1) I like being able to glance at my wrist to see what time it is, rather than pull my phone out of my pocket and pressing the lock/home button. Especially if it might be inconvenient to use my phone, like when I am on the move or driving. For the same reason, I could see a smart watch being useful.

2) When conversing with someone, I think that I can make a subtle move/look towards my watch to check what time it is. Pulling my phone out and glancing at it would be a pretty noticeable move.

2) I know this is personal opinion, but I like the look and feel of having a nice watch on my wrist. I'm a big fan of mechanical watches.
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GerryL
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Re: What is the appeal of smart watches?

Post by GerryL »

Before I retired from high-tech, I was bemused by all the excitement around "wearables" -- especially smart watches. One more way to sell lots and lots of semiconductors. I am definitely not the demographic they are targeting. That said, I did buy a sort-of-smart watch in order to track my sleep. It is/was(?) the only wearable on the market that tracks REM, light and deep sleep. I also use it as a pedometer. I have no interest in the other fitness features and resist all the reminders to set my personal goals.

So I head off on my multi-state drive and no sooner do I get a few hours from home than my watch is refusing to upload my sleep data to my phone. It suddenly wants a password -- for the first time since I set it up months before. Well, I don't have that with me. So I cross into Montana, and still can't upload my data and I also cannot update the time zone. What a PITA. I also had to bring a recharger with me because it requires juice every 3 days or so.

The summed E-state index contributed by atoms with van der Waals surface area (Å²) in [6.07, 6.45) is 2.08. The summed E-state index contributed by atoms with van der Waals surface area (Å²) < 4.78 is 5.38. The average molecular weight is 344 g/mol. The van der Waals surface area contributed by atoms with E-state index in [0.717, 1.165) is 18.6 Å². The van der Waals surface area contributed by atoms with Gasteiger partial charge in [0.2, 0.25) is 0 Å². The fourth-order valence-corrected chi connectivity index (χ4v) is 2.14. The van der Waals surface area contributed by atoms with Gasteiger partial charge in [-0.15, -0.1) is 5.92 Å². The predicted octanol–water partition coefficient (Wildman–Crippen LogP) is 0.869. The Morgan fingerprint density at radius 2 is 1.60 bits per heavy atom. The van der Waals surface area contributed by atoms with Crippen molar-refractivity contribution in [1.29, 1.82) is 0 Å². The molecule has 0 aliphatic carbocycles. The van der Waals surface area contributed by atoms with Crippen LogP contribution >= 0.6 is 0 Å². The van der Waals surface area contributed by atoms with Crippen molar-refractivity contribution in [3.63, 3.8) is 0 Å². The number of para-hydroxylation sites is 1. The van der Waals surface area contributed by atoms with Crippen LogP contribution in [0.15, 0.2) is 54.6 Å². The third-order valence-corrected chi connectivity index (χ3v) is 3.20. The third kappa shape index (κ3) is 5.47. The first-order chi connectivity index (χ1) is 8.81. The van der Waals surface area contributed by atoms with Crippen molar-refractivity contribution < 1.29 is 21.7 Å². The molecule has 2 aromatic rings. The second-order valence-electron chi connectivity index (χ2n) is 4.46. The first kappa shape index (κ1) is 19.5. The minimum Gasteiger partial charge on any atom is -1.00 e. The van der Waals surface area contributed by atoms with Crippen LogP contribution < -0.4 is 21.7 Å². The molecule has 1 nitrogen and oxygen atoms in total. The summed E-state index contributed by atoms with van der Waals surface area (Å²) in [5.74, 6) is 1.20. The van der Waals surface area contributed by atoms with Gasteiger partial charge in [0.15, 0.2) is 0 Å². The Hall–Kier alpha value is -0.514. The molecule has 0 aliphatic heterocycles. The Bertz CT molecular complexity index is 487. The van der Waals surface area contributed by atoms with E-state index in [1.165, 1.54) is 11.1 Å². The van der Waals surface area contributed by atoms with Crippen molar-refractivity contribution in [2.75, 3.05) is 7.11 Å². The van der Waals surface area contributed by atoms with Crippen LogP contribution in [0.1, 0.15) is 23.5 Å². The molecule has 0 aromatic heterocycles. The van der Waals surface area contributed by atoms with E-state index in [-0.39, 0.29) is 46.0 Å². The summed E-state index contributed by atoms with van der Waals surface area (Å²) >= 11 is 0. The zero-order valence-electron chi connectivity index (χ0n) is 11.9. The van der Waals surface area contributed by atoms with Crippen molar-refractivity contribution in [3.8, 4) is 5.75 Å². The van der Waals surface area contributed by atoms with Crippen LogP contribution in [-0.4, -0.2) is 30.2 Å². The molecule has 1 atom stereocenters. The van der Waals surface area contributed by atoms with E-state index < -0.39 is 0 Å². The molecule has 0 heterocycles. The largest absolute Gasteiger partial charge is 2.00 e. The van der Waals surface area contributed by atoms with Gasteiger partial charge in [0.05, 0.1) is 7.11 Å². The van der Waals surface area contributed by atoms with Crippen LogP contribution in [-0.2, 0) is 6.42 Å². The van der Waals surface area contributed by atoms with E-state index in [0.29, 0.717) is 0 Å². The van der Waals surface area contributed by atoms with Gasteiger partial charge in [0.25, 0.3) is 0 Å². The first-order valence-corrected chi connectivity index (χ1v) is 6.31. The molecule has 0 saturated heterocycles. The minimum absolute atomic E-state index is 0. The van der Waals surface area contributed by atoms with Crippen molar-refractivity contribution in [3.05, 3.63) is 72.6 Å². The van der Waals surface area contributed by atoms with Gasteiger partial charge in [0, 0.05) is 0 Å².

My opinion is that these gadgets appeal to people who want to be on the cutting (bleeding?) edge of technology. I'm happy to have the ability to track my sleep patterns, but I'm not swooning about any new wearables that are capturing headlines.
Millennial
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Re: What is the appeal of smart watches?

Post by Millennial »

texasdiver wrote:I can see the Apple Watch as viable alternatives to existing fitness watches
I really wish this were true, but the device doesn't have it's own GPS. I don't know a single distance runner who brings a phone with them running.
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Phineas J. Whoopee
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Re: What is the appeal of smart watches?

Post by Phineas J. Whoopee »

From my perspective, we've gone back more than a century to 1885, to the third Anglo-Burmese War, anyway, replacing modern wrist watches with archaic pocket ones.
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rj49
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Re: What is the appeal of smart watches?

Post by rj49 »